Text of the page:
Rodgers & Hart: selected standards from the musicals of 1925-1934


Rodgers & Hart: selected standards from the musicals of 1925-1934:

  • 1925 ManhattanGarrick Gaieties
  • 1926Mountain Greenery Garrick Gaieties
  • 1927 Thou SwellA Connecticut Yankee

Separate feature pages:


For more Rodgers & Hart on Songbook, visit our index page:

Richard Rodgers and Lorenz Hart Songbook Index 1925-1942

Rodgers and Hart-x-lg

Rodgers & Hart biographies:

Songwriters Hall of Fame pages (links updated 26 January 2020)



1925-manhattanManhattan (Richard Rodgers, Lorenz Hart) was written for the revue Garrick Gaieties which debuted in 1925 on Broadway and was the first of three Garrick Gaiety revues, which were subsequently produced in 1926 and 1930. The show parodied current subjects, such as the New York City Subway system and the Theatre Guild (producer of the show).

The revue first opened on Broadway at the Garrick Theatre on May 17, 1925, as a 2-performance benefit for the Theatre Guild. The reviews were favorable, and Rodgers and others persuaded the Theatre Guild to continue the production, which re-opened on June 8, 1925 and ran until November 28, for 211 performances.[2] Several writers contributed the material for the sketches, including Edith Meiser, Sam Jaffe, Benjamin Kaye and Morrie Ryskind. – wikipedia

The California Ramblers recording as the Golden Gate Orchestra – 1925


Ruth Tester & Allan Gould — The scene is from a film short called Makers of Melody, shot in the Spring of 1929, evidently a pilot for a series about songwriters. Richard Rodgers and Lorenz Hart play themselves in the twenty minute two-reeler. The image below  is an excerpt from the biography Lorenz Hart: A Poet on Broadway by Frederick Nolan, 1995, p. 127.

This performance retains the satirical element of the song, the caustic wit that Hart was known for, but which is lost on most later versions.


Makers of Melody is short film made by Paramount featuring Rodgers and Hart “demonstrating how they had come to write” some of their songs, apparently to a script, though one site describes it as an interview interwoven with song performances. It includes renditions of four songs: Manhattan, The Girl Friend, The Blue Room, and Here in My Arms. The last of these, although I don’t know their order in the film, is performed by Rodgers & Hart. It’s the only one of the four songs in the film which I haven’t found on video.

Another recording of Manhattan


Lee Wiley – from her album Night in Manhattan, with Bobby Hackett and Joe Bushkin – 1950



Mountain Greenery – written for The Garrick Gaieties of 1926. It was first performed on stage by Sterling Holloway.

Roger Wolfe Kahn and his Orchestra — recorded on 27 May, 1926


Richard Rodgers — Piano roll; played by Richard Rodgers, 1926


Mary Tyler Moore and Dick Van Dyke — Episode # 28 of  The Dick Van Dyke Show, The Sleeping Brother, 1962



1927 Connecticut Yankee, Constance Carpenter and William Gaxton-1aThou Swell was written for the musical comedy A Connecticut Yankee, based on the Mark Twain novel A Connecticut Yankee in King Arthur’s Court.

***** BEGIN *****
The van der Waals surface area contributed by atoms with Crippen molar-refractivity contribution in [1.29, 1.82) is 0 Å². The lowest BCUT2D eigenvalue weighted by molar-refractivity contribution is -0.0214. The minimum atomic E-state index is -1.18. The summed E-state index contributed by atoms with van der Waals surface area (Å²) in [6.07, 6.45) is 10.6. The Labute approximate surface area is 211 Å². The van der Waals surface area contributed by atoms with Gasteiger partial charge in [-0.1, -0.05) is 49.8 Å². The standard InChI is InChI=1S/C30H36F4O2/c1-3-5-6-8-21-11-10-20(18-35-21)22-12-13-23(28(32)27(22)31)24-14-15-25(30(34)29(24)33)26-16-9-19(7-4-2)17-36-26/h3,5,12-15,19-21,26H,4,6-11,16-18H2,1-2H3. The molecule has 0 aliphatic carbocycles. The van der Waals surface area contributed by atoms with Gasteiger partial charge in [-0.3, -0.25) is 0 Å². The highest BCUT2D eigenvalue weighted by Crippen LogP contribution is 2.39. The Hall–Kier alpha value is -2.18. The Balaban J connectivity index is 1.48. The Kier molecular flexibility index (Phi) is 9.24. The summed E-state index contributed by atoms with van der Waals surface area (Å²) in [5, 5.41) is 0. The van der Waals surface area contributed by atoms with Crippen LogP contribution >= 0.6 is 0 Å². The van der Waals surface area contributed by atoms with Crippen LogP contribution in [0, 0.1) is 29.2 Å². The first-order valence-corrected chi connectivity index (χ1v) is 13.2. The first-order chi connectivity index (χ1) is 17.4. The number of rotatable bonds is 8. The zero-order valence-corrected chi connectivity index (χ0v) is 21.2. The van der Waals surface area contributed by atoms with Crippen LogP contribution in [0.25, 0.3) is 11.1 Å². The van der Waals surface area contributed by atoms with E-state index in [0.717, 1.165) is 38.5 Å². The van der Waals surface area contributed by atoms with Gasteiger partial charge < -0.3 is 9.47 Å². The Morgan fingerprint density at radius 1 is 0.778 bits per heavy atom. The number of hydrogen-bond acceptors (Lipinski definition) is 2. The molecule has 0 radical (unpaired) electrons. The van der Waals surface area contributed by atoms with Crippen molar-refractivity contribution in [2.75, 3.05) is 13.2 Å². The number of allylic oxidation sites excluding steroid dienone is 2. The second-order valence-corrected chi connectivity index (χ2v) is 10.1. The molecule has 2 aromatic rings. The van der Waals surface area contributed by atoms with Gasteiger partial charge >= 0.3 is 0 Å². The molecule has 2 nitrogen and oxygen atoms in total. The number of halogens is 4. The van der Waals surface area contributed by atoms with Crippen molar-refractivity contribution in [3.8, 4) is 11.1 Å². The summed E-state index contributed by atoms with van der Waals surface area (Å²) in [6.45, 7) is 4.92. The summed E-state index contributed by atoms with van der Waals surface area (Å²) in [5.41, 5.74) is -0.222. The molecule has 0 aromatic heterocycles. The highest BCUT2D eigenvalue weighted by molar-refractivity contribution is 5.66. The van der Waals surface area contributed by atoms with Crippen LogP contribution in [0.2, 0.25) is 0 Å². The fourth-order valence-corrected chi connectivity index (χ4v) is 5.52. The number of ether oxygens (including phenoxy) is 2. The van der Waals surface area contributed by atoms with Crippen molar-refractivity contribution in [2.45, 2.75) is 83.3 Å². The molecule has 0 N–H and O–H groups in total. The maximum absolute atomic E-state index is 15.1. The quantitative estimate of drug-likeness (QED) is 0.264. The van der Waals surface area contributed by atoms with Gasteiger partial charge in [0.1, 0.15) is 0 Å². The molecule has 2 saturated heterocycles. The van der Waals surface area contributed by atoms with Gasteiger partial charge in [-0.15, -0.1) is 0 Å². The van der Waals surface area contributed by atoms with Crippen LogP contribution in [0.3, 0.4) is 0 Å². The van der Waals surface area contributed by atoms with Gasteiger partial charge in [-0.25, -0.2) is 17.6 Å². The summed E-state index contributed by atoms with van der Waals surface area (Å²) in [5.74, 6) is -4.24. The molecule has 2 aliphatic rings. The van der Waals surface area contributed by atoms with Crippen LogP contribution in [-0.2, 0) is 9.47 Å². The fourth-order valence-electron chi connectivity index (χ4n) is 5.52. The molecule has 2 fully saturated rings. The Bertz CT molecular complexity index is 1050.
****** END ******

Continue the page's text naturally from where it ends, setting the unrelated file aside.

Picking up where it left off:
From Wikipedia:

Like most adaptations of the Twain novel, it focuses on the lighter aspects of the story. The music was written by Richard Rodgers, the lyrics by Lorenz Hart, and the book by Herbert Fields. It was produced by Lew Fields and Lyle D. Andrews. It enjoyed an original run on Broadway in 1927 of 421 performances and a number of revivals.

Bix Beiderbecke “and his gang”, six fellow members of Paul Whiteman’s band. – 1928


Blossom Dearie – from her self-titled 1957 album for Verve, recorded 11-12 September 1956

Wikipedia says,

This is Dearie’s first American solo album. Already famous for the group “Les Blue Stars” of France and their French version of “Lullaby of Birdland“, Norman Granz personally invited her to record for Verve Records.





From Wikipedia:

Love Me Tonight is a 1932 musical comedy film produced and directed by Rouben Mamoulian, with music by Rodgers and Hart. It stars Maurice Chevalier as a tailor who poses as a nobleman and Jeanette MacDonald as a princess with whom he falls in love. It also stars Charlie Ruggles as a penniless nobleman, along with Charles Butterworth and Myrna Loy as members of his family. [read more]

Separate feature pages:



From Wikipedia:

Manhattan Melodrama is a 1934 American pre-Code crime melodrama film, produced by MGM, directed by W. S. Van Dyke, and starring Clark Gable, William Powell, and Myrna Loy. The movie also provided one of the earliest film roles for Mickey Rooney, who played Gable’s character as a child. The film is based on a story by Arthur Caesar, who won the Academy Award for Best Story for this film. This was Myrna Loy and William Powell in their first of fourteen screen pairings. [read more]

Separate feature page:


4 Comments (+add yours?)

  1. Kevin Salatino
    Dec 22, 2010 @ 18:24:25

    The film clip of Deanna Durbin singing “Lover” is from “Because of Him” (1946), also starring Charles Laughton and Helen Broderick. Broderick is the woman in the clip who nods to Deanna, and you can see a picture of Laughton on Deanna’s night stand.



  2. doc
    Dec 22, 2010 @ 20:35:44

    Thanks Kevin. – doc



  3. Don
    Jan 13, 2012 @ 00:52:15

    Many thanks for all your time and reseaching. I found the site very enjoyable and will make an extended visit shortly. Best wishes



  4. doc
    May 30, 2012 @ 20:50:36

    Don, Thank you very much for visiting. Please come back soon. Sorry for the delay in approving your comment. That was due to overzealous security as I’ve explained to you privately. — doc



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